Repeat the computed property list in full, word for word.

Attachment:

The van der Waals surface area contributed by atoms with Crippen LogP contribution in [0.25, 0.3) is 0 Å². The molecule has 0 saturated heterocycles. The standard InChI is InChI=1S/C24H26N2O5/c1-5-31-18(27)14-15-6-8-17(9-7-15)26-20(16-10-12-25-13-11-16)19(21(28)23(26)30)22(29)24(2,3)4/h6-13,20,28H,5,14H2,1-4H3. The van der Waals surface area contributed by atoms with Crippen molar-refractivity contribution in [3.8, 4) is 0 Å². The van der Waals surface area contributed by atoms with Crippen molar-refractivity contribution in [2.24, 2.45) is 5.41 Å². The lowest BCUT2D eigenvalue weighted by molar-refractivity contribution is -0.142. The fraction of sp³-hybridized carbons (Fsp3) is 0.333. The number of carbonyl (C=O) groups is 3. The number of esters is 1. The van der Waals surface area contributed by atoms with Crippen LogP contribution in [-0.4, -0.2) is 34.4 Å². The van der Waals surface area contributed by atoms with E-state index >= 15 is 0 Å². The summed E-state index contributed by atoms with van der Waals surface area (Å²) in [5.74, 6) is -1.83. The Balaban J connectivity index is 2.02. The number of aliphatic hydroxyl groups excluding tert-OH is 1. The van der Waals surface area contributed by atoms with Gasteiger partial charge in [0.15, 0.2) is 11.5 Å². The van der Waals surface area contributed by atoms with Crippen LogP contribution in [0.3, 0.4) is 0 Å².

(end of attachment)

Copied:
The van der Waals surface area contributed by atoms with Crippen LogP contribution in [0.25, 0.3) is 0 Å². The molecule has 0 saturated heterocycles. The standard InChI is InChI=1S/C24H26N2O5/c1-5-31-18(27)14-15-6-8-17(9-7-15)26-20(16-10-12-25-13-11-16)19(21(28)23(26)30)22(29)24(2,3)4/h6-13,20,28H,5,14H2,1-4H3. The van der Waals surface area contributed by atoms with Crippen molar-refractivity contribution in [3.8, 4) is 0 Å². The van der Waals surface area contributed by atoms with Crippen molar-refractivity contribution in [2.24, 2.45) is 5.41 Å². The lowest BCUT2D eigenvalue weighted by molar-refractivity contribution is -0.142. The fraction of sp³-hybridized carbons (Fsp3) is 0.333. The number of carbonyl (C=O) groups is 3. The number of esters is 1. The van der Waals surface area contributed by atoms with Crippen LogP contribution in [-0.4, -0.2) is 34.4 Å². The van der Waals surface area contributed by atoms with E-state index >= 15 is 0 Å². The summed E-state index contributed by atoms with van der Waals surface area (Å²) in [5.74, 6) is -1.83. The Balaban J connectivity index is 2.02. The number of aliphatic hydroxyl groups excluding tert-OH is 1. The van der Waals surface area contributed by atoms with Gasteiger partial charge in [0.15, 0.2) is 11.5 Å². The van der Waals surface area contributed by atoms with Crippen LogP contribution in [0.3, 0.4) is 0 Å².